Lauret Savoy

Professor of Environmental Studies

The complex layering of natural and cultural histories that creates what is experienced as "sense of place"; intersections of cultural identity and environmental awareness, thought, and activism; images and ideas of natural landscapes in the American West

A teacher, earth scientist, writer, photographer, and pilot, Lauret Savoy is also a woman of mixed African-American, Native American, and Euro-American heritage. Her courses consider how braided strands of human history and geologic-natural history contribute to the stories we tell of the land's origin and history, and to stories we tell of ourselves in the land and of relational identity. In each course, Savoy challenges students to examine their assumptions about the world. In 2003, she was a recipient of the College's Distinguished Teaching Award. The previous year, Savoy was selected by the Class of 2002 as a Baccalaureate speaker.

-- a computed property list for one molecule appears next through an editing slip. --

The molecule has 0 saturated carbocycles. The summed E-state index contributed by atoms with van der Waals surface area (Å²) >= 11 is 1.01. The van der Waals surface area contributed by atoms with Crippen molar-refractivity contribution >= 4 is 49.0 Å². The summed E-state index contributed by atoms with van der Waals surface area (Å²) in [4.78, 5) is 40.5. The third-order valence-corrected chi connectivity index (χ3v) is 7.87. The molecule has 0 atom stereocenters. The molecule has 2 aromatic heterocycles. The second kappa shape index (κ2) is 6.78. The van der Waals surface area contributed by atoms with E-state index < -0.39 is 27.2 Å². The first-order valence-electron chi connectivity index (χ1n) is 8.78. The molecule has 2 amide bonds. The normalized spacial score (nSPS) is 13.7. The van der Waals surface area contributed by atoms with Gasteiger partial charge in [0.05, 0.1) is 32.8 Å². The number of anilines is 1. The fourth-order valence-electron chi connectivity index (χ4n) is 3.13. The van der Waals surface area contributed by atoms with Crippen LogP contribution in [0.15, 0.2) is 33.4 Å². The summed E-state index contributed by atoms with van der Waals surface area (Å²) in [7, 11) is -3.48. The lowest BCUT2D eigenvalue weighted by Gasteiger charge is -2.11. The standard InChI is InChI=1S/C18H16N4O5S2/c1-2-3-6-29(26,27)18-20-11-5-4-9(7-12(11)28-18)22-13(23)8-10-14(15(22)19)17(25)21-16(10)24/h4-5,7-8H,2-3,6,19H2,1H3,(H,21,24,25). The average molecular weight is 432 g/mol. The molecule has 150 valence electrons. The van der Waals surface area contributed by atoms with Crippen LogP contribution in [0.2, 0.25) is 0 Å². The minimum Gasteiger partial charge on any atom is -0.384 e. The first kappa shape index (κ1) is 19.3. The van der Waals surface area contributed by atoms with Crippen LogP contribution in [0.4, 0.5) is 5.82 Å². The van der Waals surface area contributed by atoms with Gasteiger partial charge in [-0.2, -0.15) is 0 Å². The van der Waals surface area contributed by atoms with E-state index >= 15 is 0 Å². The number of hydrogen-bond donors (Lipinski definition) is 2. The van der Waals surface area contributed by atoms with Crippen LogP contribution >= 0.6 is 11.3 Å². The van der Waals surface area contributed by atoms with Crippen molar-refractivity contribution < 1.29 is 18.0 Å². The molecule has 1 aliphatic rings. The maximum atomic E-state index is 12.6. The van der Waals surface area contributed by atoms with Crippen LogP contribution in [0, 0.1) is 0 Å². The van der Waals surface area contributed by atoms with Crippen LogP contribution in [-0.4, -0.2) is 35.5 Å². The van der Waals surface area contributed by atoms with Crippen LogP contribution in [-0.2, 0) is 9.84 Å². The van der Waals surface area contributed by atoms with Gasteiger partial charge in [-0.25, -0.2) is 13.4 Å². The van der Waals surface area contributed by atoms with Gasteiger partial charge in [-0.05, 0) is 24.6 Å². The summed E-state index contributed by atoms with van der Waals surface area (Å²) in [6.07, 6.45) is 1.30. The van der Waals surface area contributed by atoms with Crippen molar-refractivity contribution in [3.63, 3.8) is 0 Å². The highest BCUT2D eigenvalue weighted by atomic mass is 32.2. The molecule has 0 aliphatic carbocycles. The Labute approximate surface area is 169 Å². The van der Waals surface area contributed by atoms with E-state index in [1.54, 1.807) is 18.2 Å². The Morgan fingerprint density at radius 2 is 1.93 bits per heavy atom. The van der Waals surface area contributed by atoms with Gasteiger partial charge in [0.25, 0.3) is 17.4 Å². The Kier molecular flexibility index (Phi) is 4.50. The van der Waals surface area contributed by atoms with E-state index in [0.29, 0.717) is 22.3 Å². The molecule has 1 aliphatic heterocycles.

Savoy's column appears in the on-line journal as "A Stone's Throw." In her book, The Colors of Nature: Culture, Identity, and the Natural World (Milkweed Editions, 2011, co-edited with Alison Hawthorne Deming) provocative essays weave diverse experiences of place to create a larger and more textured cloth than the largely monochromatic tradition of American nature writing or of the mainstream environmental movement. Booklist has called this book an "unprecedented and invaluable collection." Savoy also co-edited Bedrock: Writers on the Wonders of Geology (Trinity University Press, 2006 with Eldridge and Judy Moores), which the Wall Street Journal picked as one of its five best science books. In addition, she is co-author of Living with the Changing California Coast (University of California Press, 2005) with Gary Griggs and Kiki Patsch.  Savoy also worked with the University Press of New England to re-issue Alien Land (E. P. Dutton, 1949), the long out-of-print novel on “Negro passing” written by her father Willard Wilson Savoy.

Read about her books, Bedrock: Writers on the Wonders of Geology and Living with the Changing California Coast, as well as her father’s reprinted novel, Alien Land in the April 2006 Dean of Faculty Report.

Savoy served for two years as the director of Mount Holyoke's Center for the Environment, and she is on the board of directors of the Center for Whole Communities.

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